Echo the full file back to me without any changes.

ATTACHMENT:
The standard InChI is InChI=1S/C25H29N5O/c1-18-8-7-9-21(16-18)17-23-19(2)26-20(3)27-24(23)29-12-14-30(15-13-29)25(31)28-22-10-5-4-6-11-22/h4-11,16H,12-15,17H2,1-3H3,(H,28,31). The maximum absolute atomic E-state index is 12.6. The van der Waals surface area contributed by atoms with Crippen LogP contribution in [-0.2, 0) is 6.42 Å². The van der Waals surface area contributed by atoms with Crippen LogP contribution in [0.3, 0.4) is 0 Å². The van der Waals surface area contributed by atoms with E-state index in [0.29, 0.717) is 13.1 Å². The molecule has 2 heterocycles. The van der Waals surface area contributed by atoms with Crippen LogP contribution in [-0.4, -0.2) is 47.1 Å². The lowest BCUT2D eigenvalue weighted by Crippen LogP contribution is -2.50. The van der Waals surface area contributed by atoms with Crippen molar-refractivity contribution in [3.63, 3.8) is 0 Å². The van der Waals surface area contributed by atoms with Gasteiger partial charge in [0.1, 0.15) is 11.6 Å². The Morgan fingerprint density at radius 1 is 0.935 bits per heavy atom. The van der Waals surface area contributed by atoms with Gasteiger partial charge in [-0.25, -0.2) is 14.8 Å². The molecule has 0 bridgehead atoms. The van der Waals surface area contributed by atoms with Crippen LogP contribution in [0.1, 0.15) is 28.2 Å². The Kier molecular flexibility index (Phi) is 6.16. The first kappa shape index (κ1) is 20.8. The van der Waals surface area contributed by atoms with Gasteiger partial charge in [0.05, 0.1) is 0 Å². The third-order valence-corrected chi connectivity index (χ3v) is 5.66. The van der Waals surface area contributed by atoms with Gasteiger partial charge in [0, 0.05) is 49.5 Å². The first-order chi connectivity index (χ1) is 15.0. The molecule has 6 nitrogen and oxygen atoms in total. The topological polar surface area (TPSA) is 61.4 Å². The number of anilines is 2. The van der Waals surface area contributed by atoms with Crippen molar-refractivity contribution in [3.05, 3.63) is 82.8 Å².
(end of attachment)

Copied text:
The standard InChI is InChI=1S/C25H29N5O/c1-18-8-7-9-21(16-18)17-23-19(2)26-20(3)27-24(23)29-12-14-30(15-13-29)25(31)28-22-10-5-4-6-11-22/h4-11,16H,12-15,17H2,1-3H3,(H,28,31). The maximum absolute atomic E-state index is 12.6. The van der Waals surface area contributed by atoms with Crippen LogP contribution in [-0.2, 0) is 6.42 Å². The van der Waals surface area contributed by atoms with Crippen LogP contribution in [0.3, 0.4) is 0 Å². The van der Waals surface area contributed by atoms with E-state index in [0.29, 0.717) is 13.1 Å². The molecule has 2 heterocycles. The van der Waals surface area contributed by atoms with Crippen LogP contribution in [-0.4, -0.2) is 47.1 Å². The lowest BCUT2D eigenvalue weighted by Crippen LogP contribution is -2.50. The van der Waals surface area contributed by atoms with Crippen molar-refractivity contribution in [3.63, 3.8) is 0 Å². The van der Waals surface area contributed by atoms with Gasteiger partial charge in [0.1, 0.15) is 11.6 Å². The Morgan fingerprint density at radius 1 is 0.935 bits per heavy atom. The van der Waals surface area contributed by atoms with Gasteiger partial charge in [-0.25, -0.2) is 14.8 Å². The molecule has 0 bridgehead atoms. The van der Waals surface area contributed by atoms with Crippen LogP contribution in [0.1, 0.15) is 28.2 Å². The Kier molecular flexibility index (Phi) is 6.16. The first kappa shape index (κ1) is 20.8. The van der Waals surface area contributed by atoms with Gasteiger partial charge in [0.05, 0.1) is 0 Å². The third-order valence-corrected chi connectivity index (χ3v) is 5.66. The van der Waals surface area contributed by atoms with Gasteiger partial charge in [0, 0.05) is 49.5 Å². The first-order chi connectivity index (χ1) is 15.0. The molecule has 6 nitrogen and oxygen atoms in total. The topological polar surface area (TPSA) is 61.4 Å². The number of anilines is 2. The van der Waals surface area contributed by atoms with Crippen molar-refractivity contribution in [3.05, 3.63) is 82.8 Å².